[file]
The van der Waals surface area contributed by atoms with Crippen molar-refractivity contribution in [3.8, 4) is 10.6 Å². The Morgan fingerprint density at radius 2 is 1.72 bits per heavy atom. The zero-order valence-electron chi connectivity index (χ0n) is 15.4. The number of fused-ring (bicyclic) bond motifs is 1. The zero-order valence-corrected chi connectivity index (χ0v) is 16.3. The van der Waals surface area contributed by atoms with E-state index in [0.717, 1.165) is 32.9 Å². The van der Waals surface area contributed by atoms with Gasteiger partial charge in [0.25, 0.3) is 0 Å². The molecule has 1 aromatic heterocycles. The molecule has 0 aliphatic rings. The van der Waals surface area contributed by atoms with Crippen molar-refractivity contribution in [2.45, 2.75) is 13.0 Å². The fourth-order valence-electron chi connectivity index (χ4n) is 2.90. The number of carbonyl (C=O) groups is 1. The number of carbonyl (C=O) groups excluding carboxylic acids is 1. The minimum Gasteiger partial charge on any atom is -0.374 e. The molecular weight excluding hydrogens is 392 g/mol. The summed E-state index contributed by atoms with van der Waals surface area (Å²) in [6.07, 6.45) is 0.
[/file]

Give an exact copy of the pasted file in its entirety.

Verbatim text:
The van der Waals surface area contributed by atoms with Crippen molar-refractivity contribution in [3.8, 4) is 10.6 Å². The Morgan fingerprint density at radius 2 is 1.72 bits per heavy atom. The zero-order valence-electron chi connectivity index (χ0n) is 15.4. The number of fused-ring (bicyclic) bond motifs is 1. The zero-order valence-corrected chi connectivity index (χ0v) is 16.3. The van der Waals surface area contributed by atoms with E-state index in [0.717, 1.165) is 32.9 Å². The van der Waals surface area contributed by atoms with Gasteiger partial charge in [0.25, 0.3) is 0 Å². The molecule has 1 aromatic heterocycles. The molecule has 0 aliphatic rings. The van der Waals surface area contributed by atoms with Crippen molar-refractivity contribution in [2.45, 2.75) is 13.0 Å². The fourth-order valence-electron chi connectivity index (χ4n) is 2.90. The number of carbonyl (C=O) groups is 1. The number of carbonyl (C=O) groups excluding carboxylic acids is 1. The minimum Gasteiger partial charge on any atom is -0.374 e. The molecular weight excluding hydrogens is 392 g/mol. The summed E-state index contributed by atoms with van der Waals surface area (Å²) in [6.07, 6.45) is 0.